Publisher: Simon and Schuster
Release Date: August 5, 2014
Genres: Contemporary, Romance, YA
Source: Received in exchange for review
Goodreads | Purchase
In Magnolia Branch, Mississippi, the Cafferty and Marsden families are southern royalty. Neighbors since the Civil War, the families have shared vacations, holidays, backyard barbecues, and the overwhelming desire to unite their two clans by marriage. So when a baby boy and girl were born to the families at the same time, the perfect opportunity seemed to have finally arrived.
Jemma Cafferty and Ryder Marsden have no intention of giving in to their parents’ wishes. They’re only seventeen, for goodness’ sake, not to mention that one little problem: They hate each other! Jemma can’t stand Ryder’s nauseating golden-boy persona, and Ryder would like nothing better than to pretend stubborn Jemma doesn’t exist.
But when a violent storm ravages Magnolia Branch, it unearths Jemma’s and Ryder’s true feelings for each other as the two discover that the line between love and hate may be thin enough to risk crossing over.
Magnolia was exactly what I needed: light, fun and undeniably cute. I saw this one on Edelweiss ages ago, but I quickly looked past it because I wasn’t so sure about it at first. But then the reviews started rolling in and I was absolutely certain that I needed this book in my life. And I was right. I totally did because this book rocked my socks off.
Magnolia has been described as a reverse Romeo and Juliet story. The families are basically stuck together with super glue as they do pretty much everything together, but the teenagers—Jemma and Ryder hate each other’s guts. The two family’s history dates all the way back to the Civil War, when a Cafferty saved a Marsden’s life. Ever since, the two families have been trying to unite. And when Jemma and Ryder are born in the same year, they see their opportunity—they plan to marry them. But of course, Jemma and Ryder, now both 17, hate the idea. They want nothing to do with each other.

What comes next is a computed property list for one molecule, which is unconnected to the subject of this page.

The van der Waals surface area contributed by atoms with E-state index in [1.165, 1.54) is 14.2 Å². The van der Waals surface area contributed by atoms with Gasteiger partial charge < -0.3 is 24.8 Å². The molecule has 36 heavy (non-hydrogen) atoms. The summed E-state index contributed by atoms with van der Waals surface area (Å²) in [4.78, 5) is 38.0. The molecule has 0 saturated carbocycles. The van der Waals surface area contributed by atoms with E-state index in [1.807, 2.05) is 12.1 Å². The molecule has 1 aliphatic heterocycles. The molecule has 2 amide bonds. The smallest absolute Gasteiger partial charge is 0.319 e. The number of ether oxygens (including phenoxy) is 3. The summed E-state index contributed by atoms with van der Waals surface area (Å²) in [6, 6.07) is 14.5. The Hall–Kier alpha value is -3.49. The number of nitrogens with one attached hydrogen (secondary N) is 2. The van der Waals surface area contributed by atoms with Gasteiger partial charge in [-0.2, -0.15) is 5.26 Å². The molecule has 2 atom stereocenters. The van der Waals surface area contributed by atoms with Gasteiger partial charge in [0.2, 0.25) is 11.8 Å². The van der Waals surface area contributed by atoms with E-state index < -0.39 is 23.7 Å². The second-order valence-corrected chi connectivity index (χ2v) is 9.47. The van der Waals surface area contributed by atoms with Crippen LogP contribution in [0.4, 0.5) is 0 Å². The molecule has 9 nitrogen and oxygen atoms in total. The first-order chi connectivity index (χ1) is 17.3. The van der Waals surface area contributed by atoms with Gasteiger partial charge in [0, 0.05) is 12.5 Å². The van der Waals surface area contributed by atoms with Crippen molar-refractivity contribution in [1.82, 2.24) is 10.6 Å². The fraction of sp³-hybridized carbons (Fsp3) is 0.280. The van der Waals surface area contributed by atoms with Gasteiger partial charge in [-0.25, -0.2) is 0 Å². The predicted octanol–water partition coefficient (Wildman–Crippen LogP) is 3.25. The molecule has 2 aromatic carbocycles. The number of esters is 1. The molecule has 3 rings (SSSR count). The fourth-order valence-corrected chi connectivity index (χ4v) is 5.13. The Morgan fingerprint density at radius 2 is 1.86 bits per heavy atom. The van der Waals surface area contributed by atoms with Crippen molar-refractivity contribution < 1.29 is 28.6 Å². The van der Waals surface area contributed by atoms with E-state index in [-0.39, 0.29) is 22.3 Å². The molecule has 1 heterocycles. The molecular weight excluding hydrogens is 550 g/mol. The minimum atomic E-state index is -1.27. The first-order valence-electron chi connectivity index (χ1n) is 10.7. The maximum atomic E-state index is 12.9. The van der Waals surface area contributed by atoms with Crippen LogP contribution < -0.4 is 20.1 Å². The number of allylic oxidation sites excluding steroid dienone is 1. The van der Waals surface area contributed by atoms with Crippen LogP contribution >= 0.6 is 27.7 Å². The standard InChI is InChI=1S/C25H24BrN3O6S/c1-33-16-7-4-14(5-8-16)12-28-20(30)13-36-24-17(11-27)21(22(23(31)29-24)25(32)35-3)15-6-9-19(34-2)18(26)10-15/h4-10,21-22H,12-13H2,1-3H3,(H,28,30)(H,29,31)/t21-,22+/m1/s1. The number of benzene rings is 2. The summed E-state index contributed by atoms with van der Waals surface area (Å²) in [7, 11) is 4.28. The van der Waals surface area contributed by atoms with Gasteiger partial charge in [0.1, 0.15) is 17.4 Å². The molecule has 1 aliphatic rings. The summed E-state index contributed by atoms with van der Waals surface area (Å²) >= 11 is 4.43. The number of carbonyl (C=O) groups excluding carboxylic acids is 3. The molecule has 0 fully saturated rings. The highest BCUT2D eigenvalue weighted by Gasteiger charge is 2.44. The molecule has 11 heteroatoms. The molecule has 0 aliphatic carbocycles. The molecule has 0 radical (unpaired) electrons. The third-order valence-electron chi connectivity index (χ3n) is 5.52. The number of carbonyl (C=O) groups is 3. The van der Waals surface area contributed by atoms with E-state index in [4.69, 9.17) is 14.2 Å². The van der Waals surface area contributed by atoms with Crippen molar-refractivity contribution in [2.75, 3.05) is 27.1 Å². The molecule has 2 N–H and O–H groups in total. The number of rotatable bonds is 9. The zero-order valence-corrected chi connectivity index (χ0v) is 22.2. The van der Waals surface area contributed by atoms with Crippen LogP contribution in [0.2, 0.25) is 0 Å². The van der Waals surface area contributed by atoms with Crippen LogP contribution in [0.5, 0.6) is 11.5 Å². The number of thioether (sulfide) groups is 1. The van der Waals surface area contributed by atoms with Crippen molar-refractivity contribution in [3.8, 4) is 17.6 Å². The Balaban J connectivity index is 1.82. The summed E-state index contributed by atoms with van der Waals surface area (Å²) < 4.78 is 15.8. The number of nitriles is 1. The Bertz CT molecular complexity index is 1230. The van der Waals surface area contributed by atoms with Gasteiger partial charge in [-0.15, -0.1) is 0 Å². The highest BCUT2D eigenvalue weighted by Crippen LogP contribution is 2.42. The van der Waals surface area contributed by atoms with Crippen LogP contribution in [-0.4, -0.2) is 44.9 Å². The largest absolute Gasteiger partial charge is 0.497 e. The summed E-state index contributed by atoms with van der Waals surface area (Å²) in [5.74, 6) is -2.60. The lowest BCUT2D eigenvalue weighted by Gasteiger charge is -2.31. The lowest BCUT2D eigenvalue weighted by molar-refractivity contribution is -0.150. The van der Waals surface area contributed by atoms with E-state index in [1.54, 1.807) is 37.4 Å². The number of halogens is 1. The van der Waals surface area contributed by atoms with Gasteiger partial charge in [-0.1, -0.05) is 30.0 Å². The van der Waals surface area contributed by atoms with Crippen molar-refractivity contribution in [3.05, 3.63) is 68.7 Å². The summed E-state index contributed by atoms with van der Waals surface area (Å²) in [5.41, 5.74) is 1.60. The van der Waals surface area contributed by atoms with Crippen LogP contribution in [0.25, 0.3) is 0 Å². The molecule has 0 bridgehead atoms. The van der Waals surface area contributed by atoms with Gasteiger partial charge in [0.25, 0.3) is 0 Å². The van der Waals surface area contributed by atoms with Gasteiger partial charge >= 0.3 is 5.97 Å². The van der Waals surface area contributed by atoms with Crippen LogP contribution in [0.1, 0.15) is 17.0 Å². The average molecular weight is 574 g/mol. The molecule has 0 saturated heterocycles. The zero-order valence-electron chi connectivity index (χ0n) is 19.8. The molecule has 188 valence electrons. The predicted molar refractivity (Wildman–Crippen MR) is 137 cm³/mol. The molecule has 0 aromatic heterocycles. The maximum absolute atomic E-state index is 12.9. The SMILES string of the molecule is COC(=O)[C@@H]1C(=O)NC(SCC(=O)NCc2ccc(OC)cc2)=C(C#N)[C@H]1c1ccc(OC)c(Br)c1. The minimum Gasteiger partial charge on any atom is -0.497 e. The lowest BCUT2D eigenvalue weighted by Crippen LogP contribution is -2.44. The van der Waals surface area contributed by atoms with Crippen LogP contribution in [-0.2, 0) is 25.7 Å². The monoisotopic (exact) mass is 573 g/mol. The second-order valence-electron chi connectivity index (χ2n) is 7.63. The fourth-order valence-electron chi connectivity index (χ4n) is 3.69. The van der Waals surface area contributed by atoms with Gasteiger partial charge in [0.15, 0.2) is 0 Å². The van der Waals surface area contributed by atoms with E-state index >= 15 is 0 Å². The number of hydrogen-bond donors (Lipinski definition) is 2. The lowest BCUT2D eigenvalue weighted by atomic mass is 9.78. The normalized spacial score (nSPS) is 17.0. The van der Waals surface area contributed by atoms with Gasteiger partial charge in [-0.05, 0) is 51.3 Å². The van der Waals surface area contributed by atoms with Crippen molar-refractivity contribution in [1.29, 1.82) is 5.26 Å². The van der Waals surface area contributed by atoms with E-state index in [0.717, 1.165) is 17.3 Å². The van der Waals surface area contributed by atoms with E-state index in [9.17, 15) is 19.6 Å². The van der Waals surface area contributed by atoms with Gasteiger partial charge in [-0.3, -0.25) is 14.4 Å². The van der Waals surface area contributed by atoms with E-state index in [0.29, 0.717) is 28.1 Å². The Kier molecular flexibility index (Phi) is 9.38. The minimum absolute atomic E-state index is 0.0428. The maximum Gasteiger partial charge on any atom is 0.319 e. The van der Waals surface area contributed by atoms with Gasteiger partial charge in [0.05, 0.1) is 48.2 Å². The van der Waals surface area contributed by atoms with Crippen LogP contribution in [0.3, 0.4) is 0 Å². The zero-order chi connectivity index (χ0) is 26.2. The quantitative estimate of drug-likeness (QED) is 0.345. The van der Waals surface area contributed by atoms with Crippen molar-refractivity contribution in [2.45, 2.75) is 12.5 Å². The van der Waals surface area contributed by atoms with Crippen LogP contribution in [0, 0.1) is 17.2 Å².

Jemma’s narration was easy to love, it’s light and engaging and you can really feel her personality jump off the page. She’s are self-able young woman—she can knit AND shoot, so you don’t wanna mess with her. As for Ryder, I felt that he was just a little too perfect. He’s the top student in his class, he’s the star quarterback, he can play piano like no one else’s business and is really good looking. I’m sorry, but I just find that a little too hard to imagine. (Even though at the time I was like SWOOOOOON.) But, kudos to the author, she still makes her characters three-dimensional and have a lot of depth. These characters really grow onto you, and really quickly too.
Jemma and Ryder’s relationship were written very realistically. It wasn’t too fast or unbelievable, and the chemistry is real. I think I might have loved their relationship more at the beginning because of the banter and how they would try to hide their feelings for one and another—I don’t know why but I do just love watching characters suffer like this. MWAHAHA. That said, the romance was one that I loved as well, even though it got a little corny and too perfect towards the end.
The tornado aspect was also pretty darn awesome. I haven’t read a book where the characters try to survive the tornado before (though I’ve read one that was trying to survive the aftermath—Torn Away by Jennifer Brown) and it was a really gratifying experience. I loved the intensity of the setting, and it was really well written and the author doesn’t skimp over the details.
An all round excellent read, Magnolia was everything that I expected and left me fully satisfied with the fantastic characters and adorable romance. READ THIS, you’ll want it.
~Thank you Simon and Schuster for sending me this copy!~
Latest posts by Melanie (see all)
- Giveaway: The Mortal Instruments by Cassandra Clare - February 14, 2016
- Midnight Blogging 101: The Thing About ARCs - January 16, 2016
- YA Midnight Reads is looking for a new co-blogger! - January 9, 2016
- Mel’s 2016 Resolutions (That Hopefully Will Last the Year) - January 7, 2016